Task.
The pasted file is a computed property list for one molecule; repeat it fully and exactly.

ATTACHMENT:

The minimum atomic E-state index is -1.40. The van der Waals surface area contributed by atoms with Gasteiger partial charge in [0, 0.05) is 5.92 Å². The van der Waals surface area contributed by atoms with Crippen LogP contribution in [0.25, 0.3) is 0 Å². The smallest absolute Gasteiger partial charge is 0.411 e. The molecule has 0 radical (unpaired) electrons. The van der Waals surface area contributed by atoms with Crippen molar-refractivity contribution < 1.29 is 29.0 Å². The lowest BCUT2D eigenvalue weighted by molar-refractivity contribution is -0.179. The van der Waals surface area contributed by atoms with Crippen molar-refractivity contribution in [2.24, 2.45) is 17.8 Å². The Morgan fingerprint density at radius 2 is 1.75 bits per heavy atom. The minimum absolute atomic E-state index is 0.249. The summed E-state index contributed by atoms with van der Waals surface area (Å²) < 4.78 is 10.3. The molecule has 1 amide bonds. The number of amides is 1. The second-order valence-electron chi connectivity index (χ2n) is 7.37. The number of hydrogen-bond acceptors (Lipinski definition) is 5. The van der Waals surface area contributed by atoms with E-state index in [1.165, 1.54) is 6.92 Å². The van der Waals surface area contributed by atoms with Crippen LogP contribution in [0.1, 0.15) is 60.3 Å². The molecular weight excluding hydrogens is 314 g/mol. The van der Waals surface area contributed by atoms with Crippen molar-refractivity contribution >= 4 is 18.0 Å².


The minimum atomic E-state index is -1.40. The van der Waals surface area contributed by atoms with Gasteiger partial charge in [0, 0.05) is 5.92 Å². The van der Waals surface area contributed by atoms with Crippen LogP contribution in [0.25, 0.3) is 0 Å². The smallest absolute Gasteiger partial charge is 0.411 e. The molecule has 0 radical (unpaired) electrons. The van der Waals surface area contributed by atoms with Crippen molar-refractivity contribution < 1.29 is 29.0 Å². The lowest BCUT2D eigenvalue weighted by molar-refractivity contribution is -0.179. The van der Waals surface area contributed by atoms with Crippen molar-refractivity contribution in [2.24, 2.45) is 17.8 Å². The Morgan fingerprint density at radius 2 is 1.75 bits per heavy atom. The minimum absolute atomic E-state index is 0.249. The summed E-state index contributed by atoms with van der Waals surface area (Å²) < 4.78 is 10.3. The molecule has 1 amide bonds. The number of amides is 1. The second-order valence-electron chi connectivity index (χ2n) is 7.37. The number of hydrogen-bond acceptors (Lipinski definition) is 5. The van der Waals surface area contributed by atoms with E-state index in [1.165, 1.54) is 6.92 Å². The van der Waals surface area contributed by atoms with Crippen LogP contribution in [0.1, 0.15) is 60.3 Å². The molecular weight excluding hydrogens is 314 g/mol. The van der Waals surface area contributed by atoms with Crippen molar-refractivity contribution >= 4 is 18.0 Å².